/seasons/2017/contrib/20180123hs2i1u

Martinovich named head coach at Rochester

More news about: MIT | Rochester
Chad Martinovich
Chad Martinovich coached MIT to a 7-3 record last season, its first in the NEWMAC for football.
MIT athletics photo
 

After nine years leading the Massachusetts Institute of Technology football program to unprecedented success, Chad Martinovich will take over as the new head football coach at the University of Rochester.
 
He replaces Scott Greene, who stepped down at the end of the 2017 season with a 50-64 record in 12 seasons. The hiring of Martinovich was announced by athletic director George VanderZwaag.

"We are thrilled to have Chad join our staff," said VanderZwaag.  "His experience uniquely qualifies him for the challenges and opportunities in this position. We couldn't be more optimistic about the future of Rochester football. We are also excited to welcome his wife, Erin, and his children, Hailey and Tyler, to our community."
 
Martinovich served as the head coach at MIT for nine seasons (2009-17). During that time, he steadily built the MIT program into a successful unit. MIT won the New England Football Conference championship in 2014, earned its first NCAA Division III playoff berth, and advanced to the second round after a first-round win at Husson. The final record was 10-1.

Martinovich was 37-49 in his time at MIT. “It has been a privilege to lead the MIT football program for the past nine years,” said Martinovich. “I believe the MIT administration will do what is needed to help continue the progress that we have made as a team and I wish the MIT football program nothing but success on and off the field next season.”
 
Following the 2014 season, he was named NEFC Coach of the Year, New England Football Writers College Division Coach of the Year, ECAC Coach of the Year, and the American Football Coaches Association Region I Division III Coach of the Year.
 
"I am honored and humbled to be recognized as the head football coach at the University of Rochester," Martinovich said.  "I would like to thank George VanderZwaag for the opportunity to lead the Rochester football family.  He and I share a vision for what the football program will become and I cannot wait to get to work on the process of building it."
 
In the 2017 season, he directed MIT to success on both the gridiron and in the classroom. MIT was 7-3 overall, 5-2 in the New England Women's and Men's Athletic Conference. The Engineers were tied for third in the nation in fewest sacks allowed (five). The team averaged 26.8 points per game and almost 400 yards of total offense per game.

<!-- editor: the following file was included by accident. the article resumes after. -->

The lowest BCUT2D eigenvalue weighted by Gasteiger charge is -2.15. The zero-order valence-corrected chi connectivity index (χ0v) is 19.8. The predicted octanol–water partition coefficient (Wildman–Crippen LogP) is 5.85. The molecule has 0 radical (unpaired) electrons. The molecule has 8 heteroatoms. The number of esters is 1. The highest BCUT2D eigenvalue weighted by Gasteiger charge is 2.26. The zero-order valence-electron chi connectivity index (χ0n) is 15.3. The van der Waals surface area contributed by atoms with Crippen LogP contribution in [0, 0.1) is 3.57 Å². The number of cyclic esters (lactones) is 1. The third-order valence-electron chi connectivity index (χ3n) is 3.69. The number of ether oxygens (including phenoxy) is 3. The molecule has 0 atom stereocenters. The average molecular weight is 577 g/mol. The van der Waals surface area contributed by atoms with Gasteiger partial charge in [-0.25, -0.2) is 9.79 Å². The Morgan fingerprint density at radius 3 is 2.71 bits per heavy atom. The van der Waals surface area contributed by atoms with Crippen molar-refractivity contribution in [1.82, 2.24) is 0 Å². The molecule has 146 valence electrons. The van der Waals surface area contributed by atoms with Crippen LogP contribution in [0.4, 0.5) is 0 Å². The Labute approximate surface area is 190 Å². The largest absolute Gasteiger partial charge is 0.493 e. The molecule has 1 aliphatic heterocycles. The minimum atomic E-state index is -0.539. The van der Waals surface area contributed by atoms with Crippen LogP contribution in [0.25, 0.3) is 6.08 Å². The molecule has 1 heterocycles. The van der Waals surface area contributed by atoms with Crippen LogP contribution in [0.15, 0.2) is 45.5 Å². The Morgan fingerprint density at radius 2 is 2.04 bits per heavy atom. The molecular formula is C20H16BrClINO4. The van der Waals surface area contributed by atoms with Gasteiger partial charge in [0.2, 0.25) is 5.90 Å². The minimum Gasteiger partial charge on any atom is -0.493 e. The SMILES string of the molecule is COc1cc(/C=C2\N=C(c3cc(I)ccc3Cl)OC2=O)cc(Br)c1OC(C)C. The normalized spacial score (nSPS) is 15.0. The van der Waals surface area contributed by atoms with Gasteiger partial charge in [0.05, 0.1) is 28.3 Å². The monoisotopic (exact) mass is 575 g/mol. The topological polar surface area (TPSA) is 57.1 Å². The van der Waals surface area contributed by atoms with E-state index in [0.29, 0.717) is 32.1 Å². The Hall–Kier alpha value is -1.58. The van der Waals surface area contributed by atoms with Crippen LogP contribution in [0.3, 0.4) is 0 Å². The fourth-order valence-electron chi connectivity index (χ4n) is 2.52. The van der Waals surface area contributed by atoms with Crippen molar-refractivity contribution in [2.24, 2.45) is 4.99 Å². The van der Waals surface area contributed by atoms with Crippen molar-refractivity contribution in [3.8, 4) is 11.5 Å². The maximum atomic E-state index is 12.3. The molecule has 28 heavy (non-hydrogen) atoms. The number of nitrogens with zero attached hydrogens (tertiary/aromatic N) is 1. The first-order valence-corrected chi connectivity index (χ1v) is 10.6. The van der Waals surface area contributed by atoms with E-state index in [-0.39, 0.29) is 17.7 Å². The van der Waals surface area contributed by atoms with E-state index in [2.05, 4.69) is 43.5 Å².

During his nine years in Cambridge, MIT football players have earned 17 CoSIDA Academic All-America awards, including seven selections to the First Team. The MIT quarterback was named the 2017 CoSIDA Division III Football Academic All-American of the Year.
 
From a football standpoint at MIT, he has coached two All-Americans, 16 All-Region players, four All-New England performers, and 63 all-conference players.
 
"Chad built a successful football program at one of the top private research universities in the country," VanderZwaag said. "With his leadership, we are well-positioned to develop a program that attracts the most outstanding students and talented players from around the country."

His arrival at Rochester brings him back to roots in Western New York State. Martinovich graduated from Hobart in June 1994 where he played football.  He had coaching stops at Bucknell (1994-95), Hamilton (1995-97), and Albany (1997-98). In July 1998, he joined the coaching staff at Swarthmore as offensive coordinator and remained there through the program's demise in 2000.
 
"It's exciting to return to New York, where my playing and most of my coaching roots are," Martinovich said. "I look forward to getting to know the students on our team and helping them improve on a daily basis. The University of Rochester is an institution that strives for excellence in everything. With Rochester's tremendous academic reputation and the commitment to excellence in athletics, I believe we can recruit talented young men from around the country who will work to be champions on and off the field."
 
Martinovich returned to Hamilton in April 2001 for a three-year stint as offensive coordinator and quarterbacks coach. He also served as an assistant professor of physical education.
 
He moved to Rensselaer Polytechnic Institute in June 2004. He was the offensive coordinator for one season before being named the defensive coordinator and defensive backs coach in December 2004. His RPI defense ranked first in the Liberty League for three straight years. RPI played in the 2007 NCAA Division III playoffs and was crowned an ECAC Bowl champion on three other occasions.

He accepted the head coaching position at MIT in April 2009.
 
Martinovich is the 31st man to serve as football coach at Rochester. He replaces Scott Greene who coached for 12 seasons (2006-17). He led Rochester to back-to-back ECAC Bowl playoff appearances (2006-07). His 50 career coaching victories rank him third all-time on the River Campus.

Football began at Rochester in 1889. The 2018 season will be the 130th for the school.

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